Proceedings of DFI of India 2015 Conference, Bengaluru, India, (DFI)
Innovations in Mass Stabilization for Ground Improvement and Environmental Remediation
Charles M. Wilk
Mass stabilization (MS) is a ground improvement technique that can prepare areas of low bearing strength soil for subsequent infrastructure development. The technique involves mixing binding agents such as portland cement, fly ash, slag, or lime into the subject soil while the soil remains in-place (insitu). The binders “cement” the soil grains together to form a cement modified soil or a soil cement. The MS-treated area now has improved bearing capacity to support infrastructure or to prevent movement of the material such as landslides. The same insitu soil mixing technique can be used to address contaminated areas. Binders or reagents are mixed into soil. The treatment protects human health and the environment by immobilizing hazardous constituents within the treated material. When used for the purpose of environmental remediation the technology is called Insitu Solidification/Stabilization (ISS). Both Mass Stabilization and ISS treatments require laboratory studies to develop a mix design of soil and binder(s) that produce the desired physical and/or chemical properties. The mix design is then transferred into the field. Successful MS and ISS treatments rely on reproduction at full-scale of the mix design and the thorough mixing attained at laboratory scale. Fifty to 70% of the cost of a MS or ISS project is in the cost of the binding agent that is to be mixed into the subject soil. Under-dosing, overdosing, non-thorough mixing, and mixing in the wrong areas all create cost over-runs. This paper will discuss recent innovations in mass stabilization systems that improve the cost effectiveness of the treatment technology. Specialized equipment can impart greater mixing shear thus improving the thoroughness of mixing. Dry powder pressure feeders can conserve the “drying capacity” of binder resulting in higher strengths at lower binder dosages. Global Positioning System (GPS)-based systems can guide the mixing operator for complete mixing coverage. An integrated tracking and feeding system can record that proper dosing and mixing was accomplished and generate construction QA/QC reports for the client.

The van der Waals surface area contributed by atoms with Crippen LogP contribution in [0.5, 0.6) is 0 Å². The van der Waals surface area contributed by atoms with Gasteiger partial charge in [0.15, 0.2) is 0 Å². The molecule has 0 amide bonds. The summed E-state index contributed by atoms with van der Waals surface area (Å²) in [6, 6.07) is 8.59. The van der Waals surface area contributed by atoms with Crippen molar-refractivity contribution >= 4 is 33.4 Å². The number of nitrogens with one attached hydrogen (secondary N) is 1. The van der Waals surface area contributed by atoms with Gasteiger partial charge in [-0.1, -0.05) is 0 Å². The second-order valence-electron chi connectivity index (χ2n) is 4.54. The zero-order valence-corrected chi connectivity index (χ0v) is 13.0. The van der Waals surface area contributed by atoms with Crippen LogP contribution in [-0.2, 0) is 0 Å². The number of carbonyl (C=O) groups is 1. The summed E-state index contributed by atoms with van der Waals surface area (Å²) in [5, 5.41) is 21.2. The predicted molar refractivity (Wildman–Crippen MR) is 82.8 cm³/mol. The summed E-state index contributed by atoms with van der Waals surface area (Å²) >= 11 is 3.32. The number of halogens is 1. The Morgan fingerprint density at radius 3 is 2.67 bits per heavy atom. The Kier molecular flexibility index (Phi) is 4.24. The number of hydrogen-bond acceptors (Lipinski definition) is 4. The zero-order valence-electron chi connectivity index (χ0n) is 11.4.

|article #2195; publication #1015 (India2015)|